The rise of Kazakh capital Astana as a luxury destination

upward trajectory

The location of back-to-back openings by two of the biggest names in luxury travel may surprise you. The Ritz-Carlton, Astana and St. Regis Astana — opening this year — are being touted as symbols of the Kazakhstan capital city’s entry as Eastern Europe’s next major metropolis.

Just 20 years ago, Astana was an empty expanse of the Kazakh Steppe, home only to a former Gulag prison camp. In 1997, President Nursultan Nazabeyev declared the city — then named Akmola, or “a white grave” — Kazakhstan’s new capital. Snow blankets the area for six months of the year and the annual temperature ranges from 0° to 35° Celsius, but that did not deter Nazabeyev, who renamed the city Astana, or “capital city.” Now, a downtown of dream-like skyscrapers is complete and, although the city is not likely one you have come across in glossy travel magazines, it will welcome an estimated five million visitors for the Expo 2017 world’s fair.

The Ritz-Carlton
The Ritz-Carlton, Astana

But where will all of these visitors stay? That is the question that St. Regis and Ritz-Carlton are hoping to answer with the grand openings of their ultra-luxurious Astana hotels. No funds were spared in the development of the Ritz-Carlton, Astana, located just north of the fairgrounds. The contemporary, 157-room hotel is housed within downtown’s mixed-use Talan Towers, and is dripping with marble, exotic woods and gold from top to bottom. On the other side of town, just 10 minutes by car, the riverfront St. Regis Astana in Astana Central Park will have 120 rooms and feature a palatial, neo-classical design. Renderings show lush parkland surrounding the complex — no doubt a scene imagined during mild weather.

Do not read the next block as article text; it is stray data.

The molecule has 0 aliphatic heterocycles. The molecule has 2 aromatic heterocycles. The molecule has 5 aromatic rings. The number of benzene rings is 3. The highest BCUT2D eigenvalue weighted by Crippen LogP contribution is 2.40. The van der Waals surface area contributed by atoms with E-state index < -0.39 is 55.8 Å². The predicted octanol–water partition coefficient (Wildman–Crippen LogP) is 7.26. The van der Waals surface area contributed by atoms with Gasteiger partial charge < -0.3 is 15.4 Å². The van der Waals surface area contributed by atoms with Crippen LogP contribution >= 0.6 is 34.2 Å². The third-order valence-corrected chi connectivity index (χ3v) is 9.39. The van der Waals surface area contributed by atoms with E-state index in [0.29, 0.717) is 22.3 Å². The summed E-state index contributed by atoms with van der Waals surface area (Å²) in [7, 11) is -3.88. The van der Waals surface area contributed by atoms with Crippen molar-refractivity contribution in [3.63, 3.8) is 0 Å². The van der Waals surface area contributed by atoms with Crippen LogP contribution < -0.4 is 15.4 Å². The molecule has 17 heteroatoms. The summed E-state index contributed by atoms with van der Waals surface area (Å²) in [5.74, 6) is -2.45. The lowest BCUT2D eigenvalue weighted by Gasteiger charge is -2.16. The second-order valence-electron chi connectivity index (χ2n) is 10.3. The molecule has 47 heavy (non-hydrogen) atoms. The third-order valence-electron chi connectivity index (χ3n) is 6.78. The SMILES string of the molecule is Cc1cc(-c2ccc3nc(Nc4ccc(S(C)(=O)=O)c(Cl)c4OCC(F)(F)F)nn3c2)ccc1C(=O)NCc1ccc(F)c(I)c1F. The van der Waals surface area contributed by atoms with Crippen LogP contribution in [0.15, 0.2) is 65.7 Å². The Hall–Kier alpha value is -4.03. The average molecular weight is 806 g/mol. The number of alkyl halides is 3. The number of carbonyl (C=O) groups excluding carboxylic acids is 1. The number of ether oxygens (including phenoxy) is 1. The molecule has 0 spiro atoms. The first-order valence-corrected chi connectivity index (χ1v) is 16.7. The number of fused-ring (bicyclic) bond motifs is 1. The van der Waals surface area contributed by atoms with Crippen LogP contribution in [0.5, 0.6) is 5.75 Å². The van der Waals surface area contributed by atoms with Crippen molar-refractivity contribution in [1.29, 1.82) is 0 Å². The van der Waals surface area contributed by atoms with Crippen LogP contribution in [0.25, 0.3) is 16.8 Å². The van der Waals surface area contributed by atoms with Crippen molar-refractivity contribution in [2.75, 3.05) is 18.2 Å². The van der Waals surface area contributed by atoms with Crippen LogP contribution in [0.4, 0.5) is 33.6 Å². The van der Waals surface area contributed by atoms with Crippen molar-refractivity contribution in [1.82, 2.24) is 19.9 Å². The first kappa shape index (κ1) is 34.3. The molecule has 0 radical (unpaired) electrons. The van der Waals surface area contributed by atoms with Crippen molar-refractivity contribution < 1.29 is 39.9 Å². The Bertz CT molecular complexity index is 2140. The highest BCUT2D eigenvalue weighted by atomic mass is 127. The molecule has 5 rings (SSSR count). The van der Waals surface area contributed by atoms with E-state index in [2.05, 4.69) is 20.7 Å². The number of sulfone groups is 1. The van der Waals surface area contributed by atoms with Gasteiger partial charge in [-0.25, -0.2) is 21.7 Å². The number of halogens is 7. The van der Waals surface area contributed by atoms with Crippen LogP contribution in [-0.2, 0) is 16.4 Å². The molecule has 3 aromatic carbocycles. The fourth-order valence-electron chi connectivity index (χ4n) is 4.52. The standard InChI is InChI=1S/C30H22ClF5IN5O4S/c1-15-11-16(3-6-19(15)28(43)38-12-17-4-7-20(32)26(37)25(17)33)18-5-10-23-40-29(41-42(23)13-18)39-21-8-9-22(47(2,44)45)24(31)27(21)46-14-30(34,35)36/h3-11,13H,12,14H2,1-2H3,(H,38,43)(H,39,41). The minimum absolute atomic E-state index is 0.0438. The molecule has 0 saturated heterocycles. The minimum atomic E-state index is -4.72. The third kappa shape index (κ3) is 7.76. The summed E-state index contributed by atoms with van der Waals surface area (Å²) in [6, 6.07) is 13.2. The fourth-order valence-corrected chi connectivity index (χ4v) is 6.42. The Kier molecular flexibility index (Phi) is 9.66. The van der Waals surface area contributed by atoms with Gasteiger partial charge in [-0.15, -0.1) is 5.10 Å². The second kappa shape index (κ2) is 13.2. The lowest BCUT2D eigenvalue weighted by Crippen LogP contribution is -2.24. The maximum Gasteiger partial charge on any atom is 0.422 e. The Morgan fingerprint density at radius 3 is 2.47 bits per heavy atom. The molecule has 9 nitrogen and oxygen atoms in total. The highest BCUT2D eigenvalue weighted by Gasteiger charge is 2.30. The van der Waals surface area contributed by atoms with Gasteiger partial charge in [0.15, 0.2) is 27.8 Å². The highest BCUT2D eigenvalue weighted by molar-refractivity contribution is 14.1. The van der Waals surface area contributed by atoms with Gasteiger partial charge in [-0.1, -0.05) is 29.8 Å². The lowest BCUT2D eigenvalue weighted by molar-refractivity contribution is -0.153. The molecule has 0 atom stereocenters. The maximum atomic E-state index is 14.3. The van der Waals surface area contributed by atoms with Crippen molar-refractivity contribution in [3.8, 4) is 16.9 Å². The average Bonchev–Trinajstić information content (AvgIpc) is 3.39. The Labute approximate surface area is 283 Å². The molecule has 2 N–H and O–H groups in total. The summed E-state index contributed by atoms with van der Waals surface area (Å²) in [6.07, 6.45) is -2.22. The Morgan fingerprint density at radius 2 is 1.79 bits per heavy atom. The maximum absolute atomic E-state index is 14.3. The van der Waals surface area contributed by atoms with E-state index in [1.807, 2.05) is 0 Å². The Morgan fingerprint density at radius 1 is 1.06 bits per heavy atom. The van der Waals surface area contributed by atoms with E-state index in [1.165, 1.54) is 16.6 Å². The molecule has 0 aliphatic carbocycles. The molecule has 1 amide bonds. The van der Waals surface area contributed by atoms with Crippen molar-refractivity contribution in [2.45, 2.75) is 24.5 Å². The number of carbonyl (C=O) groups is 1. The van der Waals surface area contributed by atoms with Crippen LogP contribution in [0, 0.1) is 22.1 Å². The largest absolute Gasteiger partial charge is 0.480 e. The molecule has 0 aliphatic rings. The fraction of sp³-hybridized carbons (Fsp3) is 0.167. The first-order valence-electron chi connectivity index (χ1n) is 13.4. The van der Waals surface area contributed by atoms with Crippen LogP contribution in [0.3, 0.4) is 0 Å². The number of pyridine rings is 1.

New hotels are only the beginning of what President Nazabeyev calls his “big image project for Kazakhstan.” The 76-year-old president hopes to wow the world during this year’s Expo, flaunting his creation as a modern city unlike any other. And what marvel it is: At its centre, the new tent-shaped Khan Shatyr Entertainment Centre is a futuristic phenomenon designed by the British architect Sir Norman Foster. The climate-controlled structure — which cost a reported US$400 million (S$546 million) to construct — features a monorail, a miniature golf course, a manmade river and even a sandy beach resort. Foster also designed the Palace of Peace and Reconciliation, a fantastical 61m-tall glass pyramid that is home to an opera house and convention and meeting spaces.

Fifteen minutes from downtown, the grounds for Expo 2017 is a sub-city of more spectacles. At its centre stands the 100m-tall Astana Contemporary Art Centre, which, designed by the Chicago-based architects Adrian Smith and Gordon Gill, resembles an unusual cross between Disney World’s Epcot Centre and a glowing orb. Twin wind turbines crown the light-up spherical structure, one of 28 new buildings that were completed for the Expo. The new complex is powered by solar panels and an off-site wind farm — a pleasant surprise in a country whose economy is largely backed by the oil industry, and perhaps a sign of a new direction for this rapidly emerging new metropolis.